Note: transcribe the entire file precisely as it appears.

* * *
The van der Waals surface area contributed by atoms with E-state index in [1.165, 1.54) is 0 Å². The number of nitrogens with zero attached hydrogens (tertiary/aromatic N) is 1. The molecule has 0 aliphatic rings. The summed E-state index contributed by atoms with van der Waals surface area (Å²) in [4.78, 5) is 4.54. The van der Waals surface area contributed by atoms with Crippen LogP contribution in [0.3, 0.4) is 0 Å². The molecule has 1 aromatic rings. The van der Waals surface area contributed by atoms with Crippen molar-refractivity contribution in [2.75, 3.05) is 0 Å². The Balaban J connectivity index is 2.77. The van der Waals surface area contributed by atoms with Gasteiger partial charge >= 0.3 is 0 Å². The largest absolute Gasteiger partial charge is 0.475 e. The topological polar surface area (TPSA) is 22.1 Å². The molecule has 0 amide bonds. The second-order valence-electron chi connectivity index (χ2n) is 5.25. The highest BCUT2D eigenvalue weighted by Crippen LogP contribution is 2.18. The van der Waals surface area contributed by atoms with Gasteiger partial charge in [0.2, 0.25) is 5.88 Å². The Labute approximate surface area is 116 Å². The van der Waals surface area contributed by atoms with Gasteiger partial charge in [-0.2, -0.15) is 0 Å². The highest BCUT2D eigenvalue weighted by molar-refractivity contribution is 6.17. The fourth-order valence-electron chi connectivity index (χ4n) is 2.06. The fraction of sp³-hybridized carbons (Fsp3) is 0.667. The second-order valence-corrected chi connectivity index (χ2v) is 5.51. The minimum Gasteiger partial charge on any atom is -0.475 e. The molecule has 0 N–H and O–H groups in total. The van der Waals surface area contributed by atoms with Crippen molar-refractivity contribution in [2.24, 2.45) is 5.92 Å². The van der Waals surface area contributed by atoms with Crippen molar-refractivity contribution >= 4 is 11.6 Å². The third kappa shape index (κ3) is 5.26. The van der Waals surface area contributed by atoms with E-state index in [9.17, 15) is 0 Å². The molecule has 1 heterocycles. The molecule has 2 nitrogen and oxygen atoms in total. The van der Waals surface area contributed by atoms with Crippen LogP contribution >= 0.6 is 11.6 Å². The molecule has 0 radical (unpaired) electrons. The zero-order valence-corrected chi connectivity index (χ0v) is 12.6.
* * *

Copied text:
The van der Waals surface area contributed by atoms with E-state index in [1.165, 1.54) is 0 Å². The number of nitrogens with zero attached hydrogens (tertiary/aromatic N) is 1. The molecule has 0 aliphatic rings. The summed E-state index contributed by atoms with van der Waals surface area (Å²) in [4.78, 5) is 4.54. The van der Waals surface area contributed by atoms with Crippen LogP contribution in [0.3, 0.4) is 0 Å². The molecule has 1 aromatic rings. The van der Waals surface area contributed by atoms with Crippen molar-refractivity contribution in [2.75, 3.05) is 0 Å². The Balaban J connectivity index is 2.77. The van der Waals surface area contributed by atoms with Gasteiger partial charge >= 0.3 is 0 Å². The largest absolute Gasteiger partial charge is 0.475 e. The topological polar surface area (TPSA) is 22.1 Å². The molecule has 0 amide bonds. The second-order valence-electron chi connectivity index (χ2n) is 5.25. The highest BCUT2D eigenvalue weighted by Crippen LogP contribution is 2.18. The van der Waals surface area contributed by atoms with Gasteiger partial charge in [0.2, 0.25) is 5.88 Å². The Labute approximate surface area is 116 Å². The van der Waals surface area contributed by atoms with Gasteiger partial charge in [-0.2, -0.15) is 0 Å². The highest BCUT2D eigenvalue weighted by molar-refractivity contribution is 6.17. The fourth-order valence-electron chi connectivity index (χ4n) is 2.06. The fraction of sp³-hybridized carbons (Fsp3) is 0.667. The second-order valence-corrected chi connectivity index (χ2v) is 5.51. The minimum Gasteiger partial charge on any atom is -0.475 e. The molecule has 0 N–H and O–H groups in total. The van der Waals surface area contributed by atoms with Crippen molar-refractivity contribution in [2.24, 2.45) is 5.92 Å². The van der Waals surface area contributed by atoms with Crippen molar-refractivity contribution >= 4 is 11.6 Å². The third kappa shape index (κ3) is 5.26. The van der Waals surface area contributed by atoms with E-state index in [9.17, 15) is 0 Å². The molecule has 1 heterocycles. The molecule has 2 nitrogen and oxygen atoms in total. The van der Waals surface area contributed by atoms with Crippen LogP contribution >= 0.6 is 11.6 Å². The molecule has 0 radical (unpaired) electrons. The zero-order valence-corrected chi connectivity index (χ0v) is 12.6.